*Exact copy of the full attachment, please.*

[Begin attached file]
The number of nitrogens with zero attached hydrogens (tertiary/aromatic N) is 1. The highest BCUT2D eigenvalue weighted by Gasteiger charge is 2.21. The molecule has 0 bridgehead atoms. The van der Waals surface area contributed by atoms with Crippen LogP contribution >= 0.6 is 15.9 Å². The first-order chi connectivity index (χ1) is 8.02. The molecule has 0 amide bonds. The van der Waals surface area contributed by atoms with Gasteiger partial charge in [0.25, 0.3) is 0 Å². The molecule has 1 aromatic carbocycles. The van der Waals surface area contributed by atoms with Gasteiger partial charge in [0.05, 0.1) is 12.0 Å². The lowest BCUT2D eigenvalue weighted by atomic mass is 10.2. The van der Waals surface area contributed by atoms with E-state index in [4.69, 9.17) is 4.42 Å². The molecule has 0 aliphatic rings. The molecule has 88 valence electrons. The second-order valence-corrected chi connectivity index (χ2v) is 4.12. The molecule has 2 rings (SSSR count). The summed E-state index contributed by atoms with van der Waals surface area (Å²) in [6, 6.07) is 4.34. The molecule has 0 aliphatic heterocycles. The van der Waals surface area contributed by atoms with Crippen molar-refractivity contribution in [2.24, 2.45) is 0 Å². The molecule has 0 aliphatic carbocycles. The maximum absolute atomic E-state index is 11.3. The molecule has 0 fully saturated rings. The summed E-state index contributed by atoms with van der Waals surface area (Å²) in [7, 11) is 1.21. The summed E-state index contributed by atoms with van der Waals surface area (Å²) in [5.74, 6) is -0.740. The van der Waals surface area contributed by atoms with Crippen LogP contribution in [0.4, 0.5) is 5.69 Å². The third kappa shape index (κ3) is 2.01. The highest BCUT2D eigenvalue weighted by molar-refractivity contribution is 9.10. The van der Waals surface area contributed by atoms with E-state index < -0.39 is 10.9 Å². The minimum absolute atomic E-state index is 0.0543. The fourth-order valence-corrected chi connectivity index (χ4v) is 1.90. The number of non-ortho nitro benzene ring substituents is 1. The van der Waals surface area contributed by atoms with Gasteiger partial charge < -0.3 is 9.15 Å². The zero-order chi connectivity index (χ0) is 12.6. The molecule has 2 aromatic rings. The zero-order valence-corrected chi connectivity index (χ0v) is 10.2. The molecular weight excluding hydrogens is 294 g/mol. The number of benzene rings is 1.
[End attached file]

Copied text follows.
The number of nitrogens with zero attached hydrogens (tertiary/aromatic N) is 1. The highest BCUT2D eigenvalue weighted by Gasteiger charge is 2.21. The molecule has 0 bridgehead atoms. The van der Waals surface area contributed by atoms with Crippen LogP contribution >= 0.6 is 15.9 Å². The first-order chi connectivity index (χ1) is 8.02. The molecule has 0 amide bonds. The van der Waals surface area contributed by atoms with Gasteiger partial charge in [0.25, 0.3) is 0 Å². The molecule has 1 aromatic carbocycles. The van der Waals surface area contributed by atoms with Gasteiger partial charge in [0.05, 0.1) is 12.0 Å². The lowest BCUT2D eigenvalue weighted by atomic mass is 10.2. The van der Waals surface area contributed by atoms with E-state index in [4.69, 9.17) is 4.42 Å². The molecule has 0 aliphatic rings. The molecule has 88 valence electrons. The second-order valence-corrected chi connectivity index (χ2v) is 4.12. The molecule has 2 rings (SSSR count). The summed E-state index contributed by atoms with van der Waals surface area (Å²) in [6, 6.07) is 4.34. The molecule has 0 aliphatic heterocycles. The van der Waals surface area contributed by atoms with Crippen molar-refractivity contribution in [2.24, 2.45) is 0 Å². The molecule has 0 aliphatic carbocycles. The maximum absolute atomic E-state index is 11.3. The molecule has 0 fully saturated rings. The summed E-state index contributed by atoms with van der Waals surface area (Å²) in [7, 11) is 1.21. The summed E-state index contributed by atoms with van der Waals surface area (Å²) in [5.74, 6) is -0.740. The van der Waals surface area contributed by atoms with Crippen LogP contribution in [0.4, 0.5) is 5.69 Å². The third kappa shape index (κ3) is 2.01. The highest BCUT2D eigenvalue weighted by molar-refractivity contribution is 9.10. The van der Waals surface area contributed by atoms with E-state index < -0.39 is 10.9 Å². The minimum absolute atomic E-state index is 0.0543. The fourth-order valence-corrected chi connectivity index (χ4v) is 1.90. The number of non-ortho nitro benzene ring substituents is 1. The van der Waals surface area contributed by atoms with Gasteiger partial charge < -0.3 is 9.15 Å². The zero-order chi connectivity index (χ0) is 12.6. The molecule has 2 aromatic rings. The zero-order valence-corrected chi connectivity index (χ0v) is 10.2. The molecular weight excluding hydrogens is 294 g/mol. The number of benzene rings is 1.